Welcome back to
The Maple Hill Hop,
where we share what's going on
outside our doors.
Here's what's happening in our garden this early May.
We're harvesting green beans every few days.
These are the Slenderette variety and they are oh-so tender.
So far, we haven't run into any problems with pests or disease.
Our leeks are getting some serious girth to them.
This is the first time we've had success with growing them,
so it'll be fun to give them a taste.
The basil on the west side of the house is doing much better
than the one in full sun in the backyard bed on the south side.
Pesto will be on the menu this weekend!
The three Old Virginia tomatoes that were recently transplanted
seem to be doing well.
The heavy rain we had at the latter part of last week surely helped.
The Celebrity variety that my garden coach Lynn gifted me
has multiple fruit on it.
The entire garden was fertilized yesterday,
as is done every two weeks for our edibles.
Tomatoes are in various stages of growth.
A few more will be brought to ROC (Ridge Organic Community)
next week for swapping.
The plan is for the garlic to be harvested later this week.
The sugar snap peas are producing modestly,
and it may be just too hot in this sunny spot to expect much more.
Sweet potatoes are one of the few plants that can be grown here in the hotter months.
A few slips have been added within the last few weeks,
but many pop back up from past years.
The peanut plants are coming back full throttle.
This is another hot weather plant that is so easy to maintain.
We enjoy making our own peanut butter,
so it's a treat to harvest fresh peanuts for the task.
This is the first time we're attempting to grow pumpkins vertically.
The Calabaza pumpkin is extremely easy to germinate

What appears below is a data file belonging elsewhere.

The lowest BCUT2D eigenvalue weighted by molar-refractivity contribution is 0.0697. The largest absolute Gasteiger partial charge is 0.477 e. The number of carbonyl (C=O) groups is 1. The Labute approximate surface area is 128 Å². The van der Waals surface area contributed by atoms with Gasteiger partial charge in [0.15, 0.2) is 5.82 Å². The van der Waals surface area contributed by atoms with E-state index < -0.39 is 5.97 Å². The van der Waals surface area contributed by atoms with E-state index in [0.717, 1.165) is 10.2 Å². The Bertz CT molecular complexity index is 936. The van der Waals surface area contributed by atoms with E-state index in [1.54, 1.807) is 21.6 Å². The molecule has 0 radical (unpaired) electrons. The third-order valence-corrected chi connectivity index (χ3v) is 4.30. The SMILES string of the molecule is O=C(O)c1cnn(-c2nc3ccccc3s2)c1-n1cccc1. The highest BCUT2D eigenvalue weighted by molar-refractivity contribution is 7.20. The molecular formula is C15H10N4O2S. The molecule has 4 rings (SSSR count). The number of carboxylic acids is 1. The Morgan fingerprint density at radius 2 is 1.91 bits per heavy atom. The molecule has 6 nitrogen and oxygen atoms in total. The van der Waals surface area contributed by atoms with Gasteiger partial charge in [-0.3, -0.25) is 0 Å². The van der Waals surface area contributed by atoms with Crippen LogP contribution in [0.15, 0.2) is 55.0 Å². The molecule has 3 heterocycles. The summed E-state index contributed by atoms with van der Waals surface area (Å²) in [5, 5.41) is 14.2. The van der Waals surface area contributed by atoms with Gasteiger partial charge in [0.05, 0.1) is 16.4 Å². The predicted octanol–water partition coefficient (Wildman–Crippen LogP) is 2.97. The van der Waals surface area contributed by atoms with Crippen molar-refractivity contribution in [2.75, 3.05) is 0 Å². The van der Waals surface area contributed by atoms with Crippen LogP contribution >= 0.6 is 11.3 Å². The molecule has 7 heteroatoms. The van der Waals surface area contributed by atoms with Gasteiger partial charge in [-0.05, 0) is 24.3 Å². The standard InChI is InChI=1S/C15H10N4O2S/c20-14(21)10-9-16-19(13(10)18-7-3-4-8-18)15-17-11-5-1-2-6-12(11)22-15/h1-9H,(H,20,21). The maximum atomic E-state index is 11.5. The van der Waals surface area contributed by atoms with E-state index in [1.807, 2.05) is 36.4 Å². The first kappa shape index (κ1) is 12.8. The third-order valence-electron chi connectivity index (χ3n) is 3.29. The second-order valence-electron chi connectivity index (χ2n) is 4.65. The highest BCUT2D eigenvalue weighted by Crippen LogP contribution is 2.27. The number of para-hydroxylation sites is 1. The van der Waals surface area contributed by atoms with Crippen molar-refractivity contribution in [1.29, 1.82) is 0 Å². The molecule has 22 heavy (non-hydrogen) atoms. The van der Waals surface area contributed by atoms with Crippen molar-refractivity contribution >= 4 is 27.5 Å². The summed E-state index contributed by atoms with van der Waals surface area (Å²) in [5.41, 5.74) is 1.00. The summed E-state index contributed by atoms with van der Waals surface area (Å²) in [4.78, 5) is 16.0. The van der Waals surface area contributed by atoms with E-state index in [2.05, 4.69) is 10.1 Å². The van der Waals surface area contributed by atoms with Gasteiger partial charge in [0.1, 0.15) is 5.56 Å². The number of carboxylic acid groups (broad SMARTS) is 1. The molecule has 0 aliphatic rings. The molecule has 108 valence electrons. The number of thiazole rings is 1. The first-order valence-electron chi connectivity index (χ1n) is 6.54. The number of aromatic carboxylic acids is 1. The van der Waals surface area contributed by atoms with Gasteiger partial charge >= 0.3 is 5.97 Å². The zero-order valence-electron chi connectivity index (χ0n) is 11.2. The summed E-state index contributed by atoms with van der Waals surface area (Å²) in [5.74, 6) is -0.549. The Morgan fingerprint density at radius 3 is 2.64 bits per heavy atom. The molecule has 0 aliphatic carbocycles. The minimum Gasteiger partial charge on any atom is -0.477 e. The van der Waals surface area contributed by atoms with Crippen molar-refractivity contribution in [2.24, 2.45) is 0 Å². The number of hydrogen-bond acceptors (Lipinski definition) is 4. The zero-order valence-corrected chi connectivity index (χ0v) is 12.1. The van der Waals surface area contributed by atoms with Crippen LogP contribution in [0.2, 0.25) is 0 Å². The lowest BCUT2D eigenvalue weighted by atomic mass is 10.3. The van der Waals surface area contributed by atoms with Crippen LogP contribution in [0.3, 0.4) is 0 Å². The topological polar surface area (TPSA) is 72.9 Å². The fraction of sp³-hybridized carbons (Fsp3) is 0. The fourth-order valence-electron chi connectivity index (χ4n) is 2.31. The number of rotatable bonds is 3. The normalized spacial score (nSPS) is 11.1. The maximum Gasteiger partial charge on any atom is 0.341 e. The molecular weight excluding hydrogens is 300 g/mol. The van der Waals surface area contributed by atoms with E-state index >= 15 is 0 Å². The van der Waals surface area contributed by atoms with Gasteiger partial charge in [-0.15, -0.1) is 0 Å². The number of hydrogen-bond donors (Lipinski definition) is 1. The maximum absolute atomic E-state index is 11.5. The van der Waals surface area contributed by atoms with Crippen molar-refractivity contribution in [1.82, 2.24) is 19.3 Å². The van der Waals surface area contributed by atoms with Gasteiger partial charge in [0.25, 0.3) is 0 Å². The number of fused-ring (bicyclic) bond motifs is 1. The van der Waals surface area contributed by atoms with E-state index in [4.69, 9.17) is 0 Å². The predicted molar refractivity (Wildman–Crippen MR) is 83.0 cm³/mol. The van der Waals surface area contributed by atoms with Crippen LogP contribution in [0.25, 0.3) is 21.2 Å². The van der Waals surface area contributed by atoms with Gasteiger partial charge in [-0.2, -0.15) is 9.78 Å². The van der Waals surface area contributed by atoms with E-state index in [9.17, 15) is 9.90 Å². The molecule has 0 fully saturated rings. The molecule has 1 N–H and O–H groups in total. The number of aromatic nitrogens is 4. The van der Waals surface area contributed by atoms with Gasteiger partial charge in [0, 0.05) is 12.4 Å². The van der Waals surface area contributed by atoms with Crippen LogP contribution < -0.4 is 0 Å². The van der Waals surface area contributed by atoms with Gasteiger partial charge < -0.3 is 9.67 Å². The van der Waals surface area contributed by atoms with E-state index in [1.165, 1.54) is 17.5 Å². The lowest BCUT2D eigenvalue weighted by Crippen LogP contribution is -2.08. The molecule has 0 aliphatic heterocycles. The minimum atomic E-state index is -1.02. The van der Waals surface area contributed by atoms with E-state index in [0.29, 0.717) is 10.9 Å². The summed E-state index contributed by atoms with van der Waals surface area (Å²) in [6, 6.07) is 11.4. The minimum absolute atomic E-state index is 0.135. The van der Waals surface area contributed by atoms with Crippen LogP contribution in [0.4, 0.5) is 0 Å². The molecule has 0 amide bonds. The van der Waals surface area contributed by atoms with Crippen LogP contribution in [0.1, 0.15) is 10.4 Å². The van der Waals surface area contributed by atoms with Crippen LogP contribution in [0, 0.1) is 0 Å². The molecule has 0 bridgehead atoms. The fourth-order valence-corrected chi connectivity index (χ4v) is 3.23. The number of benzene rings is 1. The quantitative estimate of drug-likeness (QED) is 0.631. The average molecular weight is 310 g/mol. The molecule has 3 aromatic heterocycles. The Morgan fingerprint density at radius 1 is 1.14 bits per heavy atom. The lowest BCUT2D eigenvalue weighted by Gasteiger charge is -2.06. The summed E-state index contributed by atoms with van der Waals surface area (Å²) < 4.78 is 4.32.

and we're looking forward to seeing what happens with this lil' experiment.
Another easy-to-seed crop is the Slenderette green bean.
These are being grown for our swap-n-share at the ROC meeting.
It's a thrill seeing these gems reaching for the sun.
Thankfully, the Red Sails lettuce germinated pretty quickly.
As lettuce doesn't do well here in the hot, humid conditions,
it was a blessing to have Lynn share seeds of this heat tolerant variety with me.
The milkweed is looking gorgeous
and we'll be expecting monarch butterflies to be visiting soon.
Sunflowers line the back wall of the house.
A few moonflower plants climb the bamboo trellis.
We also have some Calabaza pumpkins sharing the space.
Hibiscus blooms last only a day,
but add a pop of color to the shady part of our backyard bed.
Passionflower vine is a source of wonder.
Recently, gulf fritillary butterflies were spied in the backyard,
so it's just a matter of time until we see it peppered with eggs.
This is the host plant for several types of butterflies.
The amaryllis is almost finished blooming,
and we will allow it to go to seed
so that we can start new plants.
The echinacea by the mailbox is finally starting to show its stuff.
This is one of my favorite flowers.
When we bought this house, I couldn't help but notice
that the front door's glass panel has this beautiful bloom etched on it.
That's what's going on outside where we are.
What's happening outdoors in your neck of the woods?